Weblog:   The Growing Politicization of Open Source
Subject:   Mistaken notions of sovereignty and choice
Date:   2002-08-16 12:25:38
From:   supton1
I get a bit frustrated when people start thinking that "entities" (corporations, governments) should have the same rights to "choice" as individuals, personifying these organizations and trying to give them basic human rights; how silly!

I think we forget sometimes about the notion of "popular sovereignty" - that the thing that gives governments their right to exist and make decisions is a mandate from the people whose lives they affect. Those people need to have the right to impose boundaries on the government's CIOs and decision makers to act in their best interests. The government is not an autonomous agent with the freedom to make its own "choices," but rather, is and should be a constrained actor and agent.

Tim's assertion could be compared to the following sort of claim: "forcing IT buyers in state IT offices to go through competitive bidding restricts their right to choose the vendors that they feel comfortable with." Mandating something like competitive bidding in government IT is a good idea as a safeguard to get the people from being screwed - yet it restricts choice. We agree to live with this balance because we realize that they state has an obligation to its citizens (just as a corporation practices the restrictions of its own rights through corporate policies to protect its shareholders).

As a California taxpayer, let me get to the point: above and economic or other consideration, the government and academia have an a priori ethical obligation to protect the best financial interests of its citizens, and to contribute back into the commons by purchasing services that can best benefit not only the cogs of government machinery but the people who _pay_ for that governement to run. Screw Mundie's "software ecology" - we all know that the Oracle scandal is the equivalent of dumping oil in the river that taxpayers drink out of. We wouldn't have had to put up with this is state government IT could have selected to pay for services they needed instead of licenses they perceived they needed.

What to California taxpayers get out of that deal? Most of it was for licensing, of which (according to Oracle's 10Q) only a fraction of which goes to R&D and into engineers' pockets. Most of that money benefits out-of-state investors and a select few dealmakers. If California stops spending on licenses and starts primarily spending on services, they will be guaranteeing people jobs.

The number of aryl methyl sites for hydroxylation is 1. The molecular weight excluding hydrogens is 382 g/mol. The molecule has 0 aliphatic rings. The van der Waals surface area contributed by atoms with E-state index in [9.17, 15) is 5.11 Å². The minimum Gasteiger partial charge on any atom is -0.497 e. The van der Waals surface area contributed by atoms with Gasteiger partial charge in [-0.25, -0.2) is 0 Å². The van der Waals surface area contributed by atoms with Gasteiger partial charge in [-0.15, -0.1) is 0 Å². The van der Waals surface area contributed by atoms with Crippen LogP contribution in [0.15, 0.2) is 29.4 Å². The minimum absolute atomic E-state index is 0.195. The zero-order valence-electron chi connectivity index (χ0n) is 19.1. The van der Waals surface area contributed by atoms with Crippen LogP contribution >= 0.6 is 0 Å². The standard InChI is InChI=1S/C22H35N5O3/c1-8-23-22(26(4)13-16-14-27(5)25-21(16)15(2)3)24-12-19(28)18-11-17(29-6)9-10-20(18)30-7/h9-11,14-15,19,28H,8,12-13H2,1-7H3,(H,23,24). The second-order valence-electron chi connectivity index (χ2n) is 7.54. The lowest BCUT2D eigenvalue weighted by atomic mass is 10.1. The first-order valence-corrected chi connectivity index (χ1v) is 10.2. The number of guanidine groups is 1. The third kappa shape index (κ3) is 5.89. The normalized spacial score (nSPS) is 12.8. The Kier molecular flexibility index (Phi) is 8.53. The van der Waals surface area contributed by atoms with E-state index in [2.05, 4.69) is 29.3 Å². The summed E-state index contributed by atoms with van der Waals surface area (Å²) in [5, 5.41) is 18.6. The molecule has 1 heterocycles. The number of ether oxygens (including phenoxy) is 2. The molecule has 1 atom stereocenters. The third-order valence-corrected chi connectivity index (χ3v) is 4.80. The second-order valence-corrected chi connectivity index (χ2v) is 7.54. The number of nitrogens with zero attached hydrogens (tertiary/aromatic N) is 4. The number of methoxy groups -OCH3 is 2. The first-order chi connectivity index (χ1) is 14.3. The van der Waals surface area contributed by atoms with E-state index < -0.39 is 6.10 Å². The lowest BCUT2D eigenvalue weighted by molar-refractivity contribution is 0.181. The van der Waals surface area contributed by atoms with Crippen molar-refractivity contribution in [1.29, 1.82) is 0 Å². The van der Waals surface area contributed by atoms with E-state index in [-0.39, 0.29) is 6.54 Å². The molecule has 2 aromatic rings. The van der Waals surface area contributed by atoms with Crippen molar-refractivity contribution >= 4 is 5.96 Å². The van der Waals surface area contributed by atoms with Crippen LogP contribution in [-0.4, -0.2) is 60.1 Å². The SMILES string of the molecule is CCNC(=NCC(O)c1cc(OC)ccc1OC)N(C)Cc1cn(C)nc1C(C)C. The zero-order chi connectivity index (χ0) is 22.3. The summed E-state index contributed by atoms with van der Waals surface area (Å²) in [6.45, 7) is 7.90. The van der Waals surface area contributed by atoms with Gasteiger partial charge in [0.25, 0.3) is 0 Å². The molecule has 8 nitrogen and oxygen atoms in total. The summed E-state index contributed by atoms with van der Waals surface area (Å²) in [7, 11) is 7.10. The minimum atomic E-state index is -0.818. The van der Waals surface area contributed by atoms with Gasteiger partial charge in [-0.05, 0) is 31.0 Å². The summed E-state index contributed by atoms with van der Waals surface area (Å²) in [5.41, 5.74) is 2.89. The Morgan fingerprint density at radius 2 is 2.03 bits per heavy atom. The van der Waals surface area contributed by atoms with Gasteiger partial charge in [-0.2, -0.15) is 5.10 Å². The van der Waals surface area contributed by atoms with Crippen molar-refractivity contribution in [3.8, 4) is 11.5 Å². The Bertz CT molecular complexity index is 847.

Besides the fact that this is the right way to invest in the people who fund this state, open source (and dare I speak it?) free software are the best environments for providing solutions that are better in quality (molds to fit use-cases, you pay for what you need) and cheaper than what the proprietary alternatives provide.

I think rather than giving state IT managers "freedom," we ought to give them "liberty" (in J.S. Mill's sense of the word) - that is freedom taking into account the rights of the people who your actions affect. In the case of government, this ought to also mean benefiting those who give you your mandate (in a "social-contract" sense). It is quite clear to me that we ought not to treat the State of California (or Peru) as a sovereign individual with a right to "choice" (after all, this mimics the "divine right of kings"), but rather as a constrained actor, acting in the best interests of the people.

Before you start defending "choice," it is worth asking "who" is making the choices, and what interests might influence them. It is also about making sure these people making choices on someone _else's_ behalf are kept from making corrupt or poor decisions. It is easier to contractually obligate the performance of services companies than to pay (potentially) unreasonable amounts in licensing fees. Without constraints, sales reps and deal-makers will have more power to sway each individual vendor choice that the people's best interest.

One caveat: I'm not defending "popular democracy," but popular soveriegnty, in a more republican sense: we have elected officials that can act on our behalf, and set rules. I'm not saying that we should have a ballot referendum for each vendor choice, but rather, we should put (legislatively, on behalf of the people) constraints on how to select a vendor.

It is time for "popular sovereignty" to show its face in the State's IT policies, and give the people the right to demand a better environment for the improvement of government process, free and open software, and lower costs - all benefits to be given back to the people.

It's all about the people - never forget that.